RAV SHLOMO ELIEZER ALFANDRI
By D. Sofer
Rav Shlomo Eliezer Alfandri, otherwise known as the Saba Kadisha, was once
seated at a seudas mitzva of one of the most prominent members of Istanbul's
Jewish community, when he eard two maskilim discussing the "natural" causes
of earthquakes. His face ablaze, Rav Shlomo Eliezer rose from his seat and
vehemently countered their arguments.
"According to your scientific theories," he cried, "an earthquake can't
occur here at this moment. But if Hakadosh Baruch Hu wills it, an earthquake
will occur here this moment, in defiance of the laws of nature."
At that very moment, an earthquake shook the entire city. And Istanbul's
Jews came to regard Rav Shlomo Eliezer as a miracle worker.
Rav Shlomo Eliezer was a rare blend of gentleness and firmness. He was kind
and humble in his interpersonal relationships, yet resolute and undaunted
when it came to defending Torah values and Torah-true outlooks.
When the Torah's honor was at stake, he defied court ministers and even
kings. He feared no one but Hashem; yet all feared him because of his great
JUST A 'SIMPLE' LAYMAN
Rav Shlomo Eliezer Alfandri was born in 5580, and he stemmed from a
distinguished family of sages. His great-grandfather, Rav Yaakov Shlomo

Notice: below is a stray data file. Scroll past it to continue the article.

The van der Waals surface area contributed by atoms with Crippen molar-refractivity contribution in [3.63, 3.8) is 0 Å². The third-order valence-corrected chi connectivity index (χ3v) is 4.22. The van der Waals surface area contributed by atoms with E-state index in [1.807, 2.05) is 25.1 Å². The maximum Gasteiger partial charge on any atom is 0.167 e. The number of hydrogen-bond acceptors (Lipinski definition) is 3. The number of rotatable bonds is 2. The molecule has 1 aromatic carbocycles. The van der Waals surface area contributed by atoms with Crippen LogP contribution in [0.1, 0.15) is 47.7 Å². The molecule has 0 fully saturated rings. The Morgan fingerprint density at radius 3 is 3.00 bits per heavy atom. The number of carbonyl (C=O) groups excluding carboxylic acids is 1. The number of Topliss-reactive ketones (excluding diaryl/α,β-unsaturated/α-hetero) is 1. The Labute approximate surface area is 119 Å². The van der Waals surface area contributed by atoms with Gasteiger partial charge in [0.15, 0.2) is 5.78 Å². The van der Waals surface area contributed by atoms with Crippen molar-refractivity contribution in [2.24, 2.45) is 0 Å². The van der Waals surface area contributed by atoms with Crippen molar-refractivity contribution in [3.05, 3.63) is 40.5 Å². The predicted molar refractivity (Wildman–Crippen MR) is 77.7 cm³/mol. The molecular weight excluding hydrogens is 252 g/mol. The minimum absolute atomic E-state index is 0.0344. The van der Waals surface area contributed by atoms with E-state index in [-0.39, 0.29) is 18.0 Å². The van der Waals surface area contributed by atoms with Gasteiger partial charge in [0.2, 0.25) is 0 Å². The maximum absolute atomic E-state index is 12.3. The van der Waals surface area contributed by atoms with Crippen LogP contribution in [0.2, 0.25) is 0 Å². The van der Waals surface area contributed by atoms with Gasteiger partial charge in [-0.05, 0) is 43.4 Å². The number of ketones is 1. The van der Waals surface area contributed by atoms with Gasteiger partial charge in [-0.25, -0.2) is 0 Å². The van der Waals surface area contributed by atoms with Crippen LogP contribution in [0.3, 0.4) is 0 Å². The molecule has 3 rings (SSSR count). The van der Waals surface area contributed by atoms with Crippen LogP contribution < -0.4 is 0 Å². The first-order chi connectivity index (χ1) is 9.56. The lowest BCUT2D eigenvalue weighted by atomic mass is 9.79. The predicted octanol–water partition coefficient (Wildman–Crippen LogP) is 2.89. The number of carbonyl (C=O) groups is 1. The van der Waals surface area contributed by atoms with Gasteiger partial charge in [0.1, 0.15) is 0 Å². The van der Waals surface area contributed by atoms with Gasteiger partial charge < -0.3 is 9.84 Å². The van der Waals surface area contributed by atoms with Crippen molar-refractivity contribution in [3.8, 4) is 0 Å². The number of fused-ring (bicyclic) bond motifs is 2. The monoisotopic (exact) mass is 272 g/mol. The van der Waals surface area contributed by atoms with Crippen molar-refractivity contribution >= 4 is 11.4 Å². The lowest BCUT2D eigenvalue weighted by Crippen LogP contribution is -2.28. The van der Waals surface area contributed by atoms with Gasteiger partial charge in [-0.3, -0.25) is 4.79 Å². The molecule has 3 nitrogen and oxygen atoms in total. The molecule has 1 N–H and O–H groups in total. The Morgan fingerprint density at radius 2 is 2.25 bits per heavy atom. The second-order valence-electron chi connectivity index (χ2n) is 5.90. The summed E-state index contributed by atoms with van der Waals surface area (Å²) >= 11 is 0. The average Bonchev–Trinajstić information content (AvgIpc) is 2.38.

Eliezer, was the author of Mutzal Mi'Eish. His grandfather, Rav Chaim Shlomo
Eliezer, wrote Maggid Mi'Reishis, and his father, Rav Yaakov, was an
outstanding talmid chacham who passed away at an early age. His mother,
Chana, also came from a prominent family.
Rav Shlomo Eliezer's greatness was evident even as a youth. While still a
young man, he was appointed to the Vaad Haruchani of Istanbul. Many of
Istanbul's Jews pleaded with him to accept the position of Chacham Bashi, or
rav of the city, and to join its beis din. Rav Shlomo Eliezer, however,
refused to accept any rabbinical positions, preferring to devote himself to
Torah study. He also refused to wear the customary dress of Istanbul's
chachamim, which consisted of a turban and a silk robe. When people referred
to him as the city's rav, he would reply, "I am not a rav - just a simple
Appreciating his greatness, Istanbul's Jews founded a yeshiva for him, and
many outstanding scholars studied there. One of Rav Shlomo Eliezer's most
distinguished students was Rav Chaim Chizkiyahu Medini, the Sdeh Chemed.
Rav Shlomo Eliezer was so humble that he not only refused to accept a
rabbinical post, but also recommended his student, Rav Yitzchak Akarish, for
the position of Istanbul's chief rabbi.
Rav Yitzchak, author of Kiryat Arba, was one of Rav Shlomo Eliezer's most
outstanding students, and he devoted himself solely to Torah study. When his
family's financial situation became desperate, however, he sought Rav Shlomo
Rav Shlomo Eliezer promised to find Rav Yitzchak a rabbinical post - on one
condition: he had to accept any position offered to him.
Rav Yitzchak agreed to Rav Shlomo Eliezer's terms, but was startled when Rav
Shlomo Eliezer secured him a position as Rav of Istanbul. How could he serve
as a rav in the very same city in which his illustrious mentor lived? But he
had already accepted Rav Shlomo Eliezer's condition, and couldn't renege on